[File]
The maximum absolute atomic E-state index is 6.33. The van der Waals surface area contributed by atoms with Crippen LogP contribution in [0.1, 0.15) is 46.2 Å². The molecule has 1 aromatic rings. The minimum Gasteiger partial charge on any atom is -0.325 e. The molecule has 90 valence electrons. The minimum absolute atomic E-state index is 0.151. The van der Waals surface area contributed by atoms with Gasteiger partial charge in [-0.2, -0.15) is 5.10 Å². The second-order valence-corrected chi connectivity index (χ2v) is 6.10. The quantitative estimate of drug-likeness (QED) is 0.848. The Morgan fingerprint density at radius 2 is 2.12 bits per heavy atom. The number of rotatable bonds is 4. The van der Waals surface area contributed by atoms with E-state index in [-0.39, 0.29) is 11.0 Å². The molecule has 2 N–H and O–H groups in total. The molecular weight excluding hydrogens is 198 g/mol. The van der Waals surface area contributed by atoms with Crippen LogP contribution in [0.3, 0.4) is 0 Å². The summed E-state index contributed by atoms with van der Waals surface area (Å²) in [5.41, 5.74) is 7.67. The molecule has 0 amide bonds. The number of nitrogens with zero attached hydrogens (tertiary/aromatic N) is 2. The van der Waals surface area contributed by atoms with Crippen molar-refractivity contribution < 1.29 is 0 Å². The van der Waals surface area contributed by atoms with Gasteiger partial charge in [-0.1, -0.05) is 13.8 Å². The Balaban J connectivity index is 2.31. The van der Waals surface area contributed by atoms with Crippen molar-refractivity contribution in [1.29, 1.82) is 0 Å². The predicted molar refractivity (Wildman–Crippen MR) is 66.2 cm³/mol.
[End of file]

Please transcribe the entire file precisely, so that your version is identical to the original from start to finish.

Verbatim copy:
The maximum absolute atomic E-state index is 6.33. The van der Waals surface area contributed by atoms with Crippen LogP contribution in [0.1, 0.15) is 46.2 Å². The molecule has 1 aromatic rings. The minimum Gasteiger partial charge on any atom is -0.325 e. The molecule has 90 valence electrons. The minimum absolute atomic E-state index is 0.151. The van der Waals surface area contributed by atoms with Gasteiger partial charge in [-0.2, -0.15) is 5.10 Å². The second-order valence-corrected chi connectivity index (χ2v) is 6.10. The quantitative estimate of drug-likeness (QED) is 0.848. The Morgan fingerprint density at radius 2 is 2.12 bits per heavy atom. The number of rotatable bonds is 4. The van der Waals surface area contributed by atoms with E-state index in [-0.39, 0.29) is 11.0 Å². The molecule has 2 N–H and O–H groups in total. The molecular weight excluding hydrogens is 198 g/mol. The van der Waals surface area contributed by atoms with Crippen LogP contribution in [0.3, 0.4) is 0 Å². The summed E-state index contributed by atoms with van der Waals surface area (Å²) in [5.41, 5.74) is 7.67. The molecule has 0 amide bonds. The number of nitrogens with zero attached hydrogens (tertiary/aromatic N) is 2. The van der Waals surface area contributed by atoms with Crippen molar-refractivity contribution < 1.29 is 0 Å². The van der Waals surface area contributed by atoms with Gasteiger partial charge in [-0.1, -0.05) is 13.8 Å². The Balaban J connectivity index is 2.31. The van der Waals surface area contributed by atoms with Crippen molar-refractivity contribution in [1.29, 1.82) is 0 Å². The predicted molar refractivity (Wildman–Crippen MR) is 66.2 cm³/mol.